It's Ranger season in New York City.
The Big Apple's hockey fans are celebrating their team's narrow win Sunday night over the Washington Capitals with a shopping spree. The Blueshirts' victory ensured a Game 7 on Wednesday night, and the price of tickets is hitting record level on the secondary market. (Tweet this)
Those tickets spiked on Tuesday to an all-time high of $824 each for non-Stanley Cup games, according to SeatGeek, a ticket marketplace aggregator. Fans have been paying an average of $708 for a chance to see Game 7 of the series against the Capitals at Madison Square Garden. Capacity at the Garden for hockey games is 17,200.
"It's far and away the most expensive NHL game we've seen," said Connor Gregoire, an analyst for SeatGeek, which launched in 2009. "Barring the finals, it's the hottest tickets we've ever seen in the major four sports."
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The average price for Game 7 at the Garden is more than the $465 Washington fans paid on average to see all three Eastern Conference semifinal games in the nation's capital in the past weeks.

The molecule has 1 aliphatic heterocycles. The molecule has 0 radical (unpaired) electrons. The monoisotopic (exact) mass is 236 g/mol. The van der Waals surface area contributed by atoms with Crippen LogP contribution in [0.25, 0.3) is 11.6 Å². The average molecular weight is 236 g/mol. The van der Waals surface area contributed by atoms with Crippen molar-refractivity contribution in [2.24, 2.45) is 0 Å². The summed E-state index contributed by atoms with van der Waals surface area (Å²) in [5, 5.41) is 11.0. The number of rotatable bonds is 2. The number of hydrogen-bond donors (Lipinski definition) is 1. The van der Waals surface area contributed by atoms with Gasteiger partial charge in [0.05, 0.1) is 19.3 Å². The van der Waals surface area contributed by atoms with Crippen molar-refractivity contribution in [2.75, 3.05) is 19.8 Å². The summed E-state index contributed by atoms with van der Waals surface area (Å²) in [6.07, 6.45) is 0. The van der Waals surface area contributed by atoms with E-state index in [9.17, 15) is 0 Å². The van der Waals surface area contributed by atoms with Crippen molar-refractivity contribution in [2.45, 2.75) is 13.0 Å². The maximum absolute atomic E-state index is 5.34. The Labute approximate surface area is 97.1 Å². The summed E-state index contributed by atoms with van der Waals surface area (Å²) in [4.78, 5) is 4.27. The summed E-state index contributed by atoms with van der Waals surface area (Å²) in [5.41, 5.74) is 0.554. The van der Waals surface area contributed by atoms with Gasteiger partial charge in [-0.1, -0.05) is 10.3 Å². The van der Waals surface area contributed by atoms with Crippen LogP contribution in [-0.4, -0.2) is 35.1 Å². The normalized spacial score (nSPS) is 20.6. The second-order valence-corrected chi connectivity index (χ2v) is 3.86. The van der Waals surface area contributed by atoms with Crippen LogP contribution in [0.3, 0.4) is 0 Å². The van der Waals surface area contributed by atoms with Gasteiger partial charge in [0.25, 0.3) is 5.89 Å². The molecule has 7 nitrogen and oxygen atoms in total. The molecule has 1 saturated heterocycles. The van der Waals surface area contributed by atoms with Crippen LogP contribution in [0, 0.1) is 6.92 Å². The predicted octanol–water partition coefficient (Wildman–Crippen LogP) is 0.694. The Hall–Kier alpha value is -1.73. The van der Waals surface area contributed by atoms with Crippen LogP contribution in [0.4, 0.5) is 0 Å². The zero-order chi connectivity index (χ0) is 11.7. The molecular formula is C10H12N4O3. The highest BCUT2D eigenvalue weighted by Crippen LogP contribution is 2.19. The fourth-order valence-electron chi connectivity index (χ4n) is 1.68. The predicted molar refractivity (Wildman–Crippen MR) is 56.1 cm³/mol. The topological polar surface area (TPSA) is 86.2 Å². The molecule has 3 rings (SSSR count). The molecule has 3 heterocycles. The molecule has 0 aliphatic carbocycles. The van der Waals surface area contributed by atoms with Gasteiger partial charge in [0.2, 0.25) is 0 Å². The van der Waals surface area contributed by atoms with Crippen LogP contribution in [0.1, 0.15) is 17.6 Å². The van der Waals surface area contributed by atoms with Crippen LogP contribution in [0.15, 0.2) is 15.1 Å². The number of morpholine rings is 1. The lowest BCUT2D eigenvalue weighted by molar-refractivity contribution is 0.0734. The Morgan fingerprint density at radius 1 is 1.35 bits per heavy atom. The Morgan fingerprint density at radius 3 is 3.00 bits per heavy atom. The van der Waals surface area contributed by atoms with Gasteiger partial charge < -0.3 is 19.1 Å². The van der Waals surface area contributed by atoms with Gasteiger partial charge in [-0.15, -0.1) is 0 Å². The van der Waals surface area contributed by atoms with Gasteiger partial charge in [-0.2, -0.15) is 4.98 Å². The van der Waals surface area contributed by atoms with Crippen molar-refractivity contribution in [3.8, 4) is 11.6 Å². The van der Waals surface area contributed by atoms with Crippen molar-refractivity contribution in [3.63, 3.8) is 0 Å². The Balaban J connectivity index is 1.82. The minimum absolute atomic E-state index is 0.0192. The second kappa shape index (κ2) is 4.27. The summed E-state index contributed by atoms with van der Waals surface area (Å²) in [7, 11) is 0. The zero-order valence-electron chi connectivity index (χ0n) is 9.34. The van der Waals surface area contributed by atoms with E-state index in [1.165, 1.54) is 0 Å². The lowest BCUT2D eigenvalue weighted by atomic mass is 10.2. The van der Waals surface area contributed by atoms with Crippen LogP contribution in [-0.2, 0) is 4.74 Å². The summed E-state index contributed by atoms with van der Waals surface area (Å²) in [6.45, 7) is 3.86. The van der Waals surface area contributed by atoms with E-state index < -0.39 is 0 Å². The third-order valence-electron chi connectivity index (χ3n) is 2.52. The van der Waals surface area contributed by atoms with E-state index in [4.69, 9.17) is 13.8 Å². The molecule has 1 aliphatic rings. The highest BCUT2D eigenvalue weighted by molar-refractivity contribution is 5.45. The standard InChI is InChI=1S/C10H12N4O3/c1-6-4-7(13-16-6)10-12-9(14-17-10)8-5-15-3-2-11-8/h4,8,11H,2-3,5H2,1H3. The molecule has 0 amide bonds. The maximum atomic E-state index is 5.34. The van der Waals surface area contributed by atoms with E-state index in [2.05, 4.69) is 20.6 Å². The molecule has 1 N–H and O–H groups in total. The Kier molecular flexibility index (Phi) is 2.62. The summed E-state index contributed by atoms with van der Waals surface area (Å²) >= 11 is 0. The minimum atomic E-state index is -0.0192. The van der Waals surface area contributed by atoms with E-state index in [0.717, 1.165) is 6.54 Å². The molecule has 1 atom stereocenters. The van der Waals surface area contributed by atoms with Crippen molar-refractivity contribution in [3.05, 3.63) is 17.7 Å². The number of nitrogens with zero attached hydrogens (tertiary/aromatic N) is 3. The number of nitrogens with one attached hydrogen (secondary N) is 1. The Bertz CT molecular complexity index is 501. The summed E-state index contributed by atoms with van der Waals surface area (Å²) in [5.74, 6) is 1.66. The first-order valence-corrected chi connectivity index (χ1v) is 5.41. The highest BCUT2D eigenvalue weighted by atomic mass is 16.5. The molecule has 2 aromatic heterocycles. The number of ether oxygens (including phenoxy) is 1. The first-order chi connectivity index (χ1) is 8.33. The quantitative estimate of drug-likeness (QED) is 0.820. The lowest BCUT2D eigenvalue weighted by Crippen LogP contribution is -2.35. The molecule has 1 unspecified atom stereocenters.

Tickets in the platinum zone at Madison Square Garden are averaging at $2,750 each, or nearly six times their regular season value. Seats in the 400 level—aka the nosebleed section—are running at $417 each, just under four times their regular rate.
"Apparently there are lots of deep pockets in the city," Gregoire said, pointing out that Rangers fans are anxious for a win after the four games to one loss in the Stanley Cup finals to the L.A. Kings last year. "There's still pent up demand for playoff hockey at MSG."
If this all seems like deja vu to you, you're not alone. The Rangers and the Capitals went head to head in an Eastern Conference semifinal in 2012, with the Rangers pulling out a 2-1 win in Game 7.
New York fans are more excited this year for the Rangers to advance, or at least they're more frenzied for a chance to see the games. Tickets for New York home games are 28 percent higher on the resale market now than in 2012, when adjusted for inflation.
Meanwhile, Capitals fans seem to have grown tired of the team's recent break-heart record (they finished first in their division in five of the past seven seasons only to come up short). Tickets on the secondary market to Capitals home games were selling for 26 percent less than in 2012.